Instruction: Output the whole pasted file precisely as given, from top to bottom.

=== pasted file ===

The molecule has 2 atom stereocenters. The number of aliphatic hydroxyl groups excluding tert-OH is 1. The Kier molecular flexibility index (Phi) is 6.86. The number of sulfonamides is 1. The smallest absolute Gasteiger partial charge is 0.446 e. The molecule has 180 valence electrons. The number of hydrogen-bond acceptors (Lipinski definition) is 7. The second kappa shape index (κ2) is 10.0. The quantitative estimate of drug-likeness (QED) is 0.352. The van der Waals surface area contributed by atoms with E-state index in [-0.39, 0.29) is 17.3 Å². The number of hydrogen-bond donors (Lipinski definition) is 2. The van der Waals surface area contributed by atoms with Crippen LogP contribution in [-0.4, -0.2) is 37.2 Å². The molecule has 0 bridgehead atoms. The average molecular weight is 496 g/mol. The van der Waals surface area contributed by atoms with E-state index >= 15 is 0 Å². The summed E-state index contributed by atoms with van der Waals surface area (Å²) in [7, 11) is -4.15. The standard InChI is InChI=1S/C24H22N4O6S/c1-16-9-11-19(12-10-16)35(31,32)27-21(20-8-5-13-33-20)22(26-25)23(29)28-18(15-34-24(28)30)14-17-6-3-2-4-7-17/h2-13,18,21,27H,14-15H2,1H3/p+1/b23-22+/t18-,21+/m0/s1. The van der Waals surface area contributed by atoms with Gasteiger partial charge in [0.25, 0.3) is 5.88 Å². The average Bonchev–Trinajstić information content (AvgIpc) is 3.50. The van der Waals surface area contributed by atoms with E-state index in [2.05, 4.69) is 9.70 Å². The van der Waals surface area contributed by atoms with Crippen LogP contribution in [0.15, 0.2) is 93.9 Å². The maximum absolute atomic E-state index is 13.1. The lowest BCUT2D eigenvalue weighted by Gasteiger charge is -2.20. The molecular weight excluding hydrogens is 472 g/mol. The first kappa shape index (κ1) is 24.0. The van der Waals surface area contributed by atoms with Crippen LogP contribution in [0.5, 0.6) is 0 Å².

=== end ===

The molecule has 2 atom stereocenters. The number of aliphatic hydroxyl groups excluding tert-OH is 1. The Kier molecular flexibility index (Phi) is 6.86. The number of sulfonamides is 1. The smallest absolute Gasteiger partial charge is 0.446 e. The molecule has 180 valence electrons. The number of hydrogen-bond acceptors (Lipinski definition) is 7. The second kappa shape index (κ2) is 10.0. The quantitative estimate of drug-likeness (QED) is 0.352. The van der Waals surface area contributed by atoms with E-state index in [-0.39, 0.29) is 17.3 Å². The number of hydrogen-bond donors (Lipinski definition) is 2. The van der Waals surface area contributed by atoms with Crippen LogP contribution in [-0.4, -0.2) is 37.2 Å². The molecule has 0 bridgehead atoms. The average molecular weight is 496 g/mol. The van der Waals surface area contributed by atoms with E-state index >= 15 is 0 Å². The summed E-state index contributed by atoms with van der Waals surface area (Å²) in [7, 11) is -4.15. The standard InChI is InChI=1S/C24H22N4O6S/c1-16-9-11-19(12-10-16)35(31,32)27-21(20-8-5-13-33-20)22(26-25)23(29)28-18(15-34-24(28)30)14-17-6-3-2-4-7-17/h2-13,18,21,27H,14-15H2,1H3/p+1/b23-22+/t18-,21+/m0/s1. The van der Waals surface area contributed by atoms with Gasteiger partial charge in [0.25, 0.3) is 5.88 Å². The average Bonchev–Trinajstić information content (AvgIpc) is 3.50. The van der Waals surface area contributed by atoms with E-state index in [2.05, 4.69) is 9.70 Å². The van der Waals surface area contributed by atoms with Crippen LogP contribution in [0.15, 0.2) is 93.9 Å². The maximum absolute atomic E-state index is 13.1. The lowest BCUT2D eigenvalue weighted by Gasteiger charge is -2.20. The molecular weight excluding hydrogens is 472 g/mol. The first kappa shape index (κ1) is 24.0. The van der Waals surface area contributed by atoms with Crippen LogP contribution in [0.5, 0.6) is 0 Å².